Pub chain JD Wetherspoon is predicting losses of around £30m amid a slow recovery from the after-effects of the Covid pandemic.
The group, whose chairman Tim Martin suggested staff should “go and work in Tesco” during the pandemic, said a hike in wages and surging repair costs for many of its venues meant it would struggle to drive down declining profits in the year to the end of May.
Sales of draught ales, lagers and ciders, previously the biggest driver of pub trade, were 8% below 2019 levels, it revealed.
Wetherspoon – which operates 60 venues in Scotland – had previously said in May that it expected to break even over the full year, having cheered a return to profit in March.
The company has reported losses in each of the last three years, including a pre-tax reduction of £154.7m before tax in 2021 – only its second non-profitable year since 1984.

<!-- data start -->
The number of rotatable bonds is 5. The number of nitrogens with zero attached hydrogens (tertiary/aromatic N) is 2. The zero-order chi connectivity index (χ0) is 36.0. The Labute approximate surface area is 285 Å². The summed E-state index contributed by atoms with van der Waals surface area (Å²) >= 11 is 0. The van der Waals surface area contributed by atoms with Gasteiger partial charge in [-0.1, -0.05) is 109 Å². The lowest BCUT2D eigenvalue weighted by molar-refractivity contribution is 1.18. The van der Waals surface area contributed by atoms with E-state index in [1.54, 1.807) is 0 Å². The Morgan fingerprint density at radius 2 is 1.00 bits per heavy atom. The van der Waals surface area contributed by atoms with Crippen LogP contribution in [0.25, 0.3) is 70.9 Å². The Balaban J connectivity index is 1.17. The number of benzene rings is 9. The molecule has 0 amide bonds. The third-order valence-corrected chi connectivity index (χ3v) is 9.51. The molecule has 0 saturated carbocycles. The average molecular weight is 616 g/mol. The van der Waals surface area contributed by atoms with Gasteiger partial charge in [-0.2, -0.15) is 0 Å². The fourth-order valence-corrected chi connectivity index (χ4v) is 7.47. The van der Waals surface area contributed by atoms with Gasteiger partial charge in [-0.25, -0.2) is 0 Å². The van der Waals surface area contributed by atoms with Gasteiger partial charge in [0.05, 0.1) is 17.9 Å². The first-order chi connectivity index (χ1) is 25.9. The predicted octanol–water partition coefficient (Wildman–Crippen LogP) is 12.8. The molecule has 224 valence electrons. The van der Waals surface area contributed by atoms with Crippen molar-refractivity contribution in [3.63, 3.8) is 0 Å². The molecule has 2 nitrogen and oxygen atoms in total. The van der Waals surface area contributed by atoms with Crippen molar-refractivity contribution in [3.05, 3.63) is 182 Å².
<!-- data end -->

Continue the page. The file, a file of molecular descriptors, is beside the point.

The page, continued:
It comes as the group said the recovery for many pub firms had been “slower and more laborious” than expected, while the sector is also grappling with soaring costs and a pull-back in consumer spending due to rising inflation.
Repair costs have also soared, with the group saying it will have spent about £99m on this in the current year, compared with £76.9m in 2018-19, due to “catch-up” work since Covid restrictions lifted.
Chairman Martin said: “Wetherspoon has tried to take a long-term approach to these issues, investing heavily in the workforce, in buildings, in marketing and in contracts with landlords and suppliers, which will hopefully create a solid base for future growth. The company remains cautiously optimistic about future prospects.”